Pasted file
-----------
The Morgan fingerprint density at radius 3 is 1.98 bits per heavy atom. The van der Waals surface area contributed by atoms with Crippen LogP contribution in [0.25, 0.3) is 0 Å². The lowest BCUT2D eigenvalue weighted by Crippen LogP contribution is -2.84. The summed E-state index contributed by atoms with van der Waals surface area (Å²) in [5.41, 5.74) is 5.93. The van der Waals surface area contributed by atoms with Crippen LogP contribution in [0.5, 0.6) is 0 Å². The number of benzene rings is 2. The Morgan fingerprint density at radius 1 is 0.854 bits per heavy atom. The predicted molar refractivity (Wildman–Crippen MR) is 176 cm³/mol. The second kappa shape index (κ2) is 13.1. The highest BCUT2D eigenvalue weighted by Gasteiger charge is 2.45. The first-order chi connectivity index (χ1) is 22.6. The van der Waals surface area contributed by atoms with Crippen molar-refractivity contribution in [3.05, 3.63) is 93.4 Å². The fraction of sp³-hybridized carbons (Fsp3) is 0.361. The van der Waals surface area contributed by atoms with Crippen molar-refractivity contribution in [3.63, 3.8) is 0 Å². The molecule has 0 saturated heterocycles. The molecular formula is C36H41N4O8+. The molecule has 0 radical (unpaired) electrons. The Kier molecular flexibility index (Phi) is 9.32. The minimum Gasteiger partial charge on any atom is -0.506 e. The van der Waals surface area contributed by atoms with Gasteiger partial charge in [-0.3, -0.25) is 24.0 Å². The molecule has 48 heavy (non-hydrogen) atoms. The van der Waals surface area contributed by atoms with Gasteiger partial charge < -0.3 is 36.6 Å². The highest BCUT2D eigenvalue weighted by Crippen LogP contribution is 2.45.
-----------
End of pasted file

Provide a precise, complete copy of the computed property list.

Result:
The Morgan fingerprint density at radius 3 is 1.98 bits per heavy atom. The van der Waals surface area contributed by atoms with Crippen LogP contribution in [0.25, 0.3) is 0 Å². The lowest BCUT2D eigenvalue weighted by Crippen LogP contribution is -2.84. The summed E-state index contributed by atoms with van der Waals surface area (Å²) in [5.41, 5.74) is 5.93. The van der Waals surface area contributed by atoms with Crippen LogP contribution in [0.5, 0.6) is 0 Å². The number of benzene rings is 2. The Morgan fingerprint density at radius 1 is 0.854 bits per heavy atom. The predicted molar refractivity (Wildman–Crippen MR) is 176 cm³/mol. The second kappa shape index (κ2) is 13.1. The highest BCUT2D eigenvalue weighted by Gasteiger charge is 2.45. The first-order chi connectivity index (χ1) is 22.6. The van der Waals surface area contributed by atoms with Crippen molar-refractivity contribution in [3.05, 3.63) is 93.4 Å². The fraction of sp³-hybridized carbons (Fsp3) is 0.361. The van der Waals surface area contributed by atoms with Crippen molar-refractivity contribution in [3.63, 3.8) is 0 Å². The molecule has 0 saturated heterocycles. The molecular formula is C36H41N4O8+. The molecule has 0 radical (unpaired) electrons. The Kier molecular flexibility index (Phi) is 9.32. The minimum Gasteiger partial charge on any atom is -0.506 e. The van der Waals surface area contributed by atoms with Gasteiger partial charge in [-0.3, -0.25) is 24.0 Å². The molecule has 48 heavy (non-hydrogen) atoms. The van der Waals surface area contributed by atoms with Gasteiger partial charge < -0.3 is 36.6 Å². The highest BCUT2D eigenvalue weighted by Crippen LogP contribution is 2.45.